If the art of book-making is to be represented in the palace called crystal-lucus a non lucendo,-the first place and prize are undoubtedly due to the model guide book which Mr. Weale has prepared for the information of visitors to the great metropolis in the year fiftyone. When we say book-making, we use the term in no inviduous It is certainly a book made up from a thousand sources of information authentic and rare, but the whole is combined and arranged so skilfully, and illustrated and accompanied by explanatory treatises on so many subjects, that it well deserves to be ranked amongst oriIt is a model guide bookginal works of a high order of merit. the best which has yet been offered for the instruction of London visitors. It would be impossible to give a tolerably comprehensive account, even in the most meagre outline, of a work comprising nearly a thousand closely printed pages. Perhaps the most accurate description in the fewest words, is that it is an Encyclopædia of London, embracing every possible point-physical, institutional, social, artistical, or commercial, on which one can desire information. Many pens have evidently been employed in the elucidation of London's natural and physical characteristics, its antiquity and architecture, arts, manuThere is, factures, trade, and organisation; its social, literary, and scientific institutions; and its numerous galleries of fine arts. however, a unity of design and intelligence throughout, which reflects the highest credit on the editor. It contains upwards of two hundred illustrations, embracing all the principal architectural features of the The first hundred pages are metropolis, in the first style of art. occupied by an admirable account of the physical characteristics of London, with a rare mass of statistics, arranged with a brevity and ability seldom to be found in such works. Connected with the Thames question, we take one fact for the information of Blackwall diners out. Salmon, shad, lamprey, and even the cels, have successively abandoned, or are abandoning, the mud of Father Thames. The only finny tribe which seem to stand the sewerage supply, and thrive, are the tiny whitebait. Here are more pleasant facts, from a statistical summary of London's greatness. The amount of customs' duties paid at the port is nearly £11,000,000; of postage, about £900,000. yearly value of house property is about £8,000,000, and the amount of poor rates about £650,000. The amount invested in saving's banks was, in 1850, about £1,500,000. The peculiar features of our institutional system are well described in the sections on "legislation and goverment," and "municipal arrangements." The writer truly remarks that there is "a degree of federal independence not existing in any democracy, to be found throughout the English empire." It would have materially increased the value, without much addition to the bulk of the work, had this very competent writer pointed out, for the information of our foreign visitors, how this healthly system has been gradually encroached on by centralisation. The suggestion might be worthy of adoption in another edition. The account of the institutions of the city of London is very complete, learned, and interesting. The banking and commercial and trading systems of the metropolis, are described with clearness and intelligence. curious analysis will be found of the trading occupations of the in(Continued at the end.)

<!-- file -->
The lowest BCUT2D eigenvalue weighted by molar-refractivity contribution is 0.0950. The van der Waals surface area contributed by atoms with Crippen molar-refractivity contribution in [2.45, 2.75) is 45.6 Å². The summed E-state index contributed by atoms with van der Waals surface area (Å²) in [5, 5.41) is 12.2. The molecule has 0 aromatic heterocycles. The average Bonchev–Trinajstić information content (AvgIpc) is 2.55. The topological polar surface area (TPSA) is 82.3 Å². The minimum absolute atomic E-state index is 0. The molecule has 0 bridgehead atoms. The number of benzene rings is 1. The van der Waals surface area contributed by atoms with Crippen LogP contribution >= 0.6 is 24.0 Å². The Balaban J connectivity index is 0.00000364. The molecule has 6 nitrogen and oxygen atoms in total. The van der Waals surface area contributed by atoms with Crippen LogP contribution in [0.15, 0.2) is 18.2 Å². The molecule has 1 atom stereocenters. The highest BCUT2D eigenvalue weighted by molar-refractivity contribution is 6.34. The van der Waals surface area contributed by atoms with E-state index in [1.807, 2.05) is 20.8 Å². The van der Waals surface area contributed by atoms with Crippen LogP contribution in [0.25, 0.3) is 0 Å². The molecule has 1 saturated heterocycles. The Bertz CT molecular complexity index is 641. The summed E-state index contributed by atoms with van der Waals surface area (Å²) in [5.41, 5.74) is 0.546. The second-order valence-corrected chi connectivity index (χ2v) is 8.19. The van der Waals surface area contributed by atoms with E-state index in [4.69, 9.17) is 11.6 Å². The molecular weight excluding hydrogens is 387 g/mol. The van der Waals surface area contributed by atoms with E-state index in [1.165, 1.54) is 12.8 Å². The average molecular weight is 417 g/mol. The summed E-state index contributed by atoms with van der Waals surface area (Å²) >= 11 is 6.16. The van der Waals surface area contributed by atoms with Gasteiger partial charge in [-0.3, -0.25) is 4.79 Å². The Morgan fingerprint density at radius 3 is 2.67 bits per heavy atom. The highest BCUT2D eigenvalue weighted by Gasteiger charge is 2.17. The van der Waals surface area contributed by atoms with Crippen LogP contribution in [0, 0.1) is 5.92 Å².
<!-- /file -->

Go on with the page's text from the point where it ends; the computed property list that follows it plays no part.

NATURAL AND PHYSICAL CHARACTERISTICS;
ANTIQUITY AND ARCHITECTURE;
ARTS, MANUFACTURES, TRADE, AND ORGANIZATION;
NUMEROUS GALLERIES OF FINE ART.
With Two Hundred and Five Ellustrations,
EXECUTED BY MR. ROBERT BRANSTON, MR. O. JEWITT, MR. J. R. JOBBINS,
AND OTHERS; INCLUDING
A NEWLY-CONSTRUCTED MAP, ENGRAVED BY MR. WILSON LOWRY.
SECOND EDITION. ·
EDITED AND PUBLISHED BY